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U.S. consumer confidence falls in October

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Consumer confidence dropped in October as consumers continued to be concerned about business conditions and the job market, according to The Conference Board.

The Conference Board's Consumer Confidence Index decreased from 46.4 in September to 39.8 in October. A reading of 90 or higher indicates a healthy economy.

The index measures how shoppers feel about business conditions, the job market and the next six months. Economists watch the index closely because consumer spending accounts for about 70 percent of economic activity and is a crucial part of a strong rebound.

Those expecting business conditions to improve during the next six months fell from 11.8 percent to 9.1 percent, and those expecting business conditions to worsen dropped slightly from 21.9 percent to 21.5 percent. Additionally, 11.3 percent expect more jobs during the next six months compared with 11.9 percent in September, and those expecting fewer jobs dropped from 28.6 percent to 27.4 percent.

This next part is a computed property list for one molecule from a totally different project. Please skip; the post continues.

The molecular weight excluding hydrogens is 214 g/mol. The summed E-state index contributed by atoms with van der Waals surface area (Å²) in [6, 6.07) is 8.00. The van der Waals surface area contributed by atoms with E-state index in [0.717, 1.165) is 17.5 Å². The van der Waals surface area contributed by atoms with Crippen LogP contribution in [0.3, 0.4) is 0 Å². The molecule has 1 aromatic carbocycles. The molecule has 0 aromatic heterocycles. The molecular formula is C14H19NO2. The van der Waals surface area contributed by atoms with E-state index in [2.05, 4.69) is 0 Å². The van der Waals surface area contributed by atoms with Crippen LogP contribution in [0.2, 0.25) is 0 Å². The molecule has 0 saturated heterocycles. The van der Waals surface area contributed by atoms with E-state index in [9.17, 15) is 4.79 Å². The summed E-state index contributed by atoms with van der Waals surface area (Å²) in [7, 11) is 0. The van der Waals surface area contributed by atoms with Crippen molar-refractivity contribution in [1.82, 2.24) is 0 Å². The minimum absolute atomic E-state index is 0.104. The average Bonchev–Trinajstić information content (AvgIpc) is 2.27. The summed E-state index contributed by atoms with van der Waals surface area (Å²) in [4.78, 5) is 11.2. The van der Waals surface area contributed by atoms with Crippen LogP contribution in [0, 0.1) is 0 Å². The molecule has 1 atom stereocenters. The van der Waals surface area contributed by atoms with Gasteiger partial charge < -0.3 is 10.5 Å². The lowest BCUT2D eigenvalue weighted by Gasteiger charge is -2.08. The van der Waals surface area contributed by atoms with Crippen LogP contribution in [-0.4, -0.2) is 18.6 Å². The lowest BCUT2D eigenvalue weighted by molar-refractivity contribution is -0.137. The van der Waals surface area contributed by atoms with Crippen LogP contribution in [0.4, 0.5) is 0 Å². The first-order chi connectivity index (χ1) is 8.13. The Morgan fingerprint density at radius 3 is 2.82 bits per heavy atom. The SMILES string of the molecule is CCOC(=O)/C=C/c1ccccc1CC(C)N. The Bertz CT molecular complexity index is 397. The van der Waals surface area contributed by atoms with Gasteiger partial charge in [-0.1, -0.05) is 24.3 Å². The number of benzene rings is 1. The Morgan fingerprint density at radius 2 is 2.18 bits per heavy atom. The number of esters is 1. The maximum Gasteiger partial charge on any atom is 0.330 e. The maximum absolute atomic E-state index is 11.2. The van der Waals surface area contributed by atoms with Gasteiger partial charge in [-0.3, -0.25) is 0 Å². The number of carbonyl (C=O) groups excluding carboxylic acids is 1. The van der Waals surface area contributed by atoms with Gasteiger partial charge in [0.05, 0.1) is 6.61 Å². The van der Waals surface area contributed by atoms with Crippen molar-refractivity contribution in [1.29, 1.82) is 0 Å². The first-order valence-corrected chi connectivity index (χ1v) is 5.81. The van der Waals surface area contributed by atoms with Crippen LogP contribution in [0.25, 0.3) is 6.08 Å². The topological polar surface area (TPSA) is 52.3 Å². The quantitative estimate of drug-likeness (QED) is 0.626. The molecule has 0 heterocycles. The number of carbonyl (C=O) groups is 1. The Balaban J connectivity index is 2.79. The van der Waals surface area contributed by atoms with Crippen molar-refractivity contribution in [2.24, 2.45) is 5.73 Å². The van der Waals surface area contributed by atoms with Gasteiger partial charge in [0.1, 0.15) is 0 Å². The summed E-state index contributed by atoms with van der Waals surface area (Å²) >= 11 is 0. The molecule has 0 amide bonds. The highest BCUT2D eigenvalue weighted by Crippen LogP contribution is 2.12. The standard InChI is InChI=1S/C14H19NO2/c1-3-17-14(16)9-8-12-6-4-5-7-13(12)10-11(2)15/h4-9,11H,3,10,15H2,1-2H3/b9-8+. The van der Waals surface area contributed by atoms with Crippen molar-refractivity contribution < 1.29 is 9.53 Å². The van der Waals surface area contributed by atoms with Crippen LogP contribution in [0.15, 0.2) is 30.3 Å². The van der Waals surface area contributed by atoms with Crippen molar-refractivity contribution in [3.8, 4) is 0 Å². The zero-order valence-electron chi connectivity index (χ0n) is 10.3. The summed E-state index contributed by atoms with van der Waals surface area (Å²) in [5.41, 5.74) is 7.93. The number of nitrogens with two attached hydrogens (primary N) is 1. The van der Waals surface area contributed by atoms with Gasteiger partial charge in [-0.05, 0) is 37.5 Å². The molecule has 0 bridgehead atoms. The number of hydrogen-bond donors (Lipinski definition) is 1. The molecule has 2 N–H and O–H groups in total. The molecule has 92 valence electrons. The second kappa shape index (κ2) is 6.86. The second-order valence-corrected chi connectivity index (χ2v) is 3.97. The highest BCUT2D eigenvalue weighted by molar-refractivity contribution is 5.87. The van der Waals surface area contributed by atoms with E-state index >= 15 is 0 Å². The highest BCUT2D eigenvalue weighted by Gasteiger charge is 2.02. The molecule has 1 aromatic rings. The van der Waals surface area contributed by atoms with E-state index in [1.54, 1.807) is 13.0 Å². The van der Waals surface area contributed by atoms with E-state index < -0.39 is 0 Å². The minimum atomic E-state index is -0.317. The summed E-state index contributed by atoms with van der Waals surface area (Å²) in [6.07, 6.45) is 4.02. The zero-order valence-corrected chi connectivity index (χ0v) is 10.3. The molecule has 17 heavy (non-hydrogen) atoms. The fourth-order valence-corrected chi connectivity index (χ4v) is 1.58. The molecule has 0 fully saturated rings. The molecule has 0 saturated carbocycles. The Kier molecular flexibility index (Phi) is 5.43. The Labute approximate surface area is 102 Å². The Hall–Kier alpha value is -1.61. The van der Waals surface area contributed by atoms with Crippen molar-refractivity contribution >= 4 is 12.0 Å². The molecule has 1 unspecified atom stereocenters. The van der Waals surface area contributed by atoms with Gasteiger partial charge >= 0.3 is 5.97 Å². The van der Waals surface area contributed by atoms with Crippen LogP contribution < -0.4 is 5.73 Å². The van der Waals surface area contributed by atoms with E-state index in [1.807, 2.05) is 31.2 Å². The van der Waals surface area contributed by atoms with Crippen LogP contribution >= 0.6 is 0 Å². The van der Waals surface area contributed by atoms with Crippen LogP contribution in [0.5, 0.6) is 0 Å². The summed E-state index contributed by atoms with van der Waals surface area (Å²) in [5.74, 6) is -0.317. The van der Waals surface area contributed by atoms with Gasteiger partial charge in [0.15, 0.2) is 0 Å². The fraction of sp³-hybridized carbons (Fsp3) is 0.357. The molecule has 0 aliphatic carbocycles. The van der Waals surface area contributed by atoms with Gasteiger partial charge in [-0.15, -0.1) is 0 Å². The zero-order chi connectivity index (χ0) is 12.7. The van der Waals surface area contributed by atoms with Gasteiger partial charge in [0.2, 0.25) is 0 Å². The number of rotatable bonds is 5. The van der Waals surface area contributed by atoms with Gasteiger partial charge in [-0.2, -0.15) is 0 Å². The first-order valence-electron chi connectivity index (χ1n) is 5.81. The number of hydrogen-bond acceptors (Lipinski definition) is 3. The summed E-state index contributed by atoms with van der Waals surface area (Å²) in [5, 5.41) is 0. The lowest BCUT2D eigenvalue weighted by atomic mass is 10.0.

"Consumer confidence is now back to levels last seen during the 2008-09 recession," says Lynn Franco, director of The Conference Board Consumer Research Center. "Consumer expectations, which had improved in September, gave back all the gain and then some as concerns about business conditions, the labor market and income prospects increased. Consumers' assessment of present-day conditions did not fare any better. The present situation index posted its sixth consecutive monthly decline as pessimism about the current economic environment continues to grow."


11/8/2011

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